Something cuts through the fog of dreams, a distant sound. Some part of me knows it will only grow closer, more insistent. I try to shut it out anyway.
A little hand grabs my shoulder and shakes me as violently as a seven year old can manage.
“Is it time to get up yet?”
I fumble across the floor for my cell phone and manage to thumb the magic button that makes it light up. My phone plays alarm clock and pocket watch more than communications wonder, which makes me hate it all the more.
Jesus, I think. When did I get to bed? Midnight? One?
“Is it time to get up?”
I try to speak but I can’t make words. Some kind of sputtering nonsense comes out and my daughter giggles. I swallow, knowing this will be another Catch-22 morning where I need to have had coffee in order to make coffee.
“Sure,” I say. It’s all I can say. If I send my daughter back to bed and the scene will repeat in ten minutes. Is it time yet? How about now? Is it time now?
Alex skips out of the room to turn on her morning dose of cartoons and I struggle to coordinate the movement of my limbs so I can get dressed, hit the bathroom and try to make a pot of coffee without setting the house on fire.
At least she let me sleep in.
Despite my near zombification at the hands of an adorable seven year old–who I suspect is conducting a long-term psychological experiment on me–I’ve gotten a lot done these last few days.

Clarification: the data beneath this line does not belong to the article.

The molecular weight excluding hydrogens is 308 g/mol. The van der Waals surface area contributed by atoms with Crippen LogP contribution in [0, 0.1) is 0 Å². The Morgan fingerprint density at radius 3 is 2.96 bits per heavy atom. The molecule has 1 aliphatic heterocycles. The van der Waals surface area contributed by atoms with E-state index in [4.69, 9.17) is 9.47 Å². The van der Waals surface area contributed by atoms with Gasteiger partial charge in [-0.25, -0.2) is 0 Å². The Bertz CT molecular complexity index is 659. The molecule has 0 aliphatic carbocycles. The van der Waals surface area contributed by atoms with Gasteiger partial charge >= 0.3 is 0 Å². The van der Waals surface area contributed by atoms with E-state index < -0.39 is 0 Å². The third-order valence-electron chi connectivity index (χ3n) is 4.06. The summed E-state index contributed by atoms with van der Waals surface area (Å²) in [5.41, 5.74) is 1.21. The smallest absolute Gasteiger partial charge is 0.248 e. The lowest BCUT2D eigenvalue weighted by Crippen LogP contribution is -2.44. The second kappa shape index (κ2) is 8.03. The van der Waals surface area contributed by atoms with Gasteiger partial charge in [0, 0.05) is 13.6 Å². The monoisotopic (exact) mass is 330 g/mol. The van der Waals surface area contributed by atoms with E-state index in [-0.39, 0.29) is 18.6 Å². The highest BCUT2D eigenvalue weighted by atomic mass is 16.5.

I’ve written the first draft of nine articles I’ll be submitting to a site that lets writers post material for sale. I’m not naming the site or writing much about it until I’ve had a chance to really explore the options there. For now, just wish me luck.
Research has also been high on the list of things I’ve managed to sorta pull off this weekend. Freelance writing is like any other kind of writing: much more than composing words on a page. How you sell it, where you sell it, the whole process of breaking into the trade–it all takes time to sort out. The style is different, the rules have changed and most everything I know feels wrong.
That sounds more dramatic than it actually is, but it’s as close a description as I can manage with half an eye open and only six wakeful brain cells to rub together.
This whole “work” thing will be easier when Alex goes back to her mom’s place–as I write this, my girl is tear-assing up and down the hallway while making whoosh sounds–but I’m trying to make the most of the time I have now.
Still, spending all this time with my daughter has been amazing and awesome. We’ve had a lot of fun, still are and the weather people say we’ve got another wonderful day ahead.
Let’s see if I can brew enough coffee to enjoy it.